How did The Sound of Philadelphia album and overall concept for it come about, and what are your ultimate goals with it?
It’s interesting how the Sound Of Philadelphia music came about. The producer, Billy Terrell, actually it’s his concept of doing these 11 songs with these great arrangements. He’s a huge fan of The Philadelphia Sound and he actually cut all of the tracks thinking there would be a vocalist presenting these songs. But somehow that didn’t work out for Billy and the tracks sat for quite a while, maybe over a year in fact, until he finally discovered who he wanted to be the artist on it, so he chose me and he sent me all of the tracks with the back ground vocals and the horns and everything and just allowed me to put my touch on all of these great melodies. So, I think it was a treat, a special treat for me and I think it was a special treat and is a special treat for the audience to hear me play 11 very familiar songs with great arrangements and I promise to have some new material for you next year but right now enjoy these greats songs from Philadelphia.
What aspect of the creative process, from concept to market, do you personally find to be the most rewarding?
You know a couple of things come to mind creating new songs. Creating the new material is very, very rewarding, and a challenge, of course, but for all of us that write most of our own material to try to come up with something unique is always a challenge then once you find that song, you’ve written that song, that brand new piece of music, it’s a great reward to know, “Okay, I’ve got this cool, cool song.” And then obviously having people listen to the song on the radio, or live, and knowing that they enjoy it. That’s the big reward right there… create it and then have the world agree.
What do you find to be the most challenging aspect of recording a new album?
Definitely coming up with the material! Since I compose almost 90% of the songs I record, when I know that it’s time to do a new record, a new album, I come into my studio and I have a keyboard set up, and a guitar and a bass available sitting next to me and my ProTools rig, and I pull up a session and label it as “Song #1.”…..…..That silence is what I am talking about right there. It’s just blank slate with nothing on it and I have to come up with something that inspires me a lick, a groove, a bass note, a bass…. Anything that starts me on the process of creating a new piece of music and that’s a huge challenge always in the beginning, to have that blank slate in front of me, knowing it’s time to write a song.
What would be the most important piece of advice you’d impart to a young musician just starting out in the jazz/smooth jazz arena?
I do a lot of clinics around the world, guitar clinics obviously, and I’m talking to younger musicians. One thing that I try to impart to them is, analyze your motive… of why you’re making music. I’m not saying there’s a wrong motive, I’m saying just know what you’re doing as far as why you’re doing it. My motive when I was a youngster, learning the guitar and getting to play the guitar was always to make music. I was excited to be a guitar player and make music, as opposed to some other young people, my, in my time back then and now also. Their motive is to be a star, or their motive is to make a lot of money, so they use their music to get to that point. That’s all fine but I think it is good to be truthful with ourselves and know why we are doing something. I think if you’re motive, as a young player, is to make music then you’ll have the joy of the whole process, weather you become a recording artist or not. You play your music and you hope that people respond but you enjoy the process of getting better and better.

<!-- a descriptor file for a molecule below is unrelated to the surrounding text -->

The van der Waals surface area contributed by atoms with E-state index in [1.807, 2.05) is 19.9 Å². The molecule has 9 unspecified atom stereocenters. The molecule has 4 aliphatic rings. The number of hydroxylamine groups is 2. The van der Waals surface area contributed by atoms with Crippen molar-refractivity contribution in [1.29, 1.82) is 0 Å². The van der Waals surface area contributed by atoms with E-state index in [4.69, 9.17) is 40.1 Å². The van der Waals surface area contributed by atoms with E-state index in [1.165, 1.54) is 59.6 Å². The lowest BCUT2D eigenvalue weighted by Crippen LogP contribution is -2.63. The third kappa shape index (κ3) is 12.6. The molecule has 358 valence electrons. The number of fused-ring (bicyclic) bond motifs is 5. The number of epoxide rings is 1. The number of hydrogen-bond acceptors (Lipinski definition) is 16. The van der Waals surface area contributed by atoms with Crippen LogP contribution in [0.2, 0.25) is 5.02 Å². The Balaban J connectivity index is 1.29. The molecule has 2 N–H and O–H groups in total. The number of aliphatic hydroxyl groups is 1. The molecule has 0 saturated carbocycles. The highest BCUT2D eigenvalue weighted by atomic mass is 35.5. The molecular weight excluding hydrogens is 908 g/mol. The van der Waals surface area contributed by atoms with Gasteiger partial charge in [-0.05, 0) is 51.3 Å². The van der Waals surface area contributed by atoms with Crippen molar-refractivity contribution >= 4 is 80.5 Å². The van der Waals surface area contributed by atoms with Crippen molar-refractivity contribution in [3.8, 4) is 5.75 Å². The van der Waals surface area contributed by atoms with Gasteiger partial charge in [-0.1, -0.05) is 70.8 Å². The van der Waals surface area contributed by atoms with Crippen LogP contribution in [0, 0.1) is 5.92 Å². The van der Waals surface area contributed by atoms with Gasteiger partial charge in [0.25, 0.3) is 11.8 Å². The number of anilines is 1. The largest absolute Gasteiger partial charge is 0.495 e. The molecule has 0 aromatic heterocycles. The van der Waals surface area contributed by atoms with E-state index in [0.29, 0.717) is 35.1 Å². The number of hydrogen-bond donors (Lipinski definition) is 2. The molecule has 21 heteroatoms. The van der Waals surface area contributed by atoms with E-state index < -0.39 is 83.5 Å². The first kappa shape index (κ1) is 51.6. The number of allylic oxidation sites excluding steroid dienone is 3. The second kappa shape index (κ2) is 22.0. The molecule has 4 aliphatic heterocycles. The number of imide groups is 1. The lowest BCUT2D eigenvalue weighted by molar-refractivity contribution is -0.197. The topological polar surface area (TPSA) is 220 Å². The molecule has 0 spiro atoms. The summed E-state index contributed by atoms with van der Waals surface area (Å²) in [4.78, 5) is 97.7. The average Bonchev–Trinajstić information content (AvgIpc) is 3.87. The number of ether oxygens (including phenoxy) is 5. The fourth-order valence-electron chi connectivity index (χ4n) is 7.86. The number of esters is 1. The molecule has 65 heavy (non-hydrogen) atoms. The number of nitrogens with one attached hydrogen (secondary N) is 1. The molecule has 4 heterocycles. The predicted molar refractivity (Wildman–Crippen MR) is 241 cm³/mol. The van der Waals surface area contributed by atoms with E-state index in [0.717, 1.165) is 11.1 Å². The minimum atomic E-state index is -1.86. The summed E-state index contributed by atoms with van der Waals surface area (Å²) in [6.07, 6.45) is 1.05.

What are you most proud of at this point in your life and career?
I think in my life I’m very, very proud of to be the son of my mom and dad. Very, very special people, instilled a lot of great things in me that I look back on and go, “Yup, you were right dad.” One of the things my father told me a long time ago, that I’m very proud of, and I try to live up to, is he said “Son, you’re only as good as your word.” Well, that’s a very heavy statement, he says, “You’re only as good as your word.” Meaning, you’ve got to stand up if you say something to somebody, that you got to back it up, you got to follow through, and I am really proud of my folks for instilling those kinds of values in me. And in my career, of course, I’m very, very proud of the fact that I’m blessed to be one of the few in the percentage of musicians in the world who get, to make a living and play their music, my music, my whole life. I’m very proud of the fact that I’ve been able to do this for over 35 years now.
What would your top “desert island” classic albums be, regardless of genre… the albums you turn to time after time for your own personal enjoyment and inspiration?
Well that’s easy for a couple of reasons… My first one of them would definitely be “Catch Me” by Joe Pass, “For Django” by Joe Pass, Miles Davis “All Blue,” and 90% of the John Coltrane collections including, one of my favorites, which is “Ballads” by John Coltrane.
Larry Carlton performed May 18th, 2011 in Metropool Hengelo (NL) with Andrew Ford on bass and Gene Coye on drums. Smooth Jazz Europe had the opportunity to have an interview with the world famous guitar player before his show. All kind of things between playing the guitar as a kid, recording the tunes for Hill St. Blues and Who Is The Boss, using a magic synth box, being at home at his farm, playing with Fourplay and The Crusaders, came along!